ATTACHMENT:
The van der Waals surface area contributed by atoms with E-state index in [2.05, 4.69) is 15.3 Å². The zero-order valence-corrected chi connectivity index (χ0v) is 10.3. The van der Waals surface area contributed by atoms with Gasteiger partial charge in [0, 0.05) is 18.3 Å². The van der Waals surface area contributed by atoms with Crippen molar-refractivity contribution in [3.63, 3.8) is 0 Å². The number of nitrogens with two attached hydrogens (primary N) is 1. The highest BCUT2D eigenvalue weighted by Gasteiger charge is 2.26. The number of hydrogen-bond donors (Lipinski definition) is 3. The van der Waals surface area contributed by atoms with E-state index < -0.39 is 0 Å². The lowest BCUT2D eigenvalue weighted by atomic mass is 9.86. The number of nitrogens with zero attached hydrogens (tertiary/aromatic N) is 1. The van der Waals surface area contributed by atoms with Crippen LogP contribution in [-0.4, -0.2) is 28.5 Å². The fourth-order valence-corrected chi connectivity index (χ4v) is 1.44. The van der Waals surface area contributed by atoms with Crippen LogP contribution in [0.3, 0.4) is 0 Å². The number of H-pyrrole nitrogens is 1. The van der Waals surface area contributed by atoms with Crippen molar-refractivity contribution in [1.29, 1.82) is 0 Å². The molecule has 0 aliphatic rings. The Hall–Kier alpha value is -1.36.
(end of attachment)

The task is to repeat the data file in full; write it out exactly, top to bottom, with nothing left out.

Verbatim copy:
The van der Waals surface area contributed by atoms with E-state index in [2.05, 4.69) is 15.3 Å². The zero-order valence-corrected chi connectivity index (χ0v) is 10.3. The van der Waals surface area contributed by atoms with Gasteiger partial charge in [0, 0.05) is 18.3 Å². The van der Waals surface area contributed by atoms with Crippen molar-refractivity contribution in [3.63, 3.8) is 0 Å². The number of nitrogens with two attached hydrogens (primary N) is 1. The highest BCUT2D eigenvalue weighted by Gasteiger charge is 2.26. The number of hydrogen-bond donors (Lipinski definition) is 3. The van der Waals surface area contributed by atoms with E-state index < -0.39 is 0 Å². The lowest BCUT2D eigenvalue weighted by atomic mass is 9.86. The number of nitrogens with zero attached hydrogens (tertiary/aromatic N) is 1. The van der Waals surface area contributed by atoms with Crippen LogP contribution in [-0.4, -0.2) is 28.5 Å². The fourth-order valence-corrected chi connectivity index (χ4v) is 1.44. The van der Waals surface area contributed by atoms with Crippen LogP contribution in [0.3, 0.4) is 0 Å². The number of H-pyrrole nitrogens is 1. The van der Waals surface area contributed by atoms with Crippen molar-refractivity contribution in [1.29, 1.82) is 0 Å². The molecule has 0 aliphatic rings. The Hall–Kier alpha value is -1.36.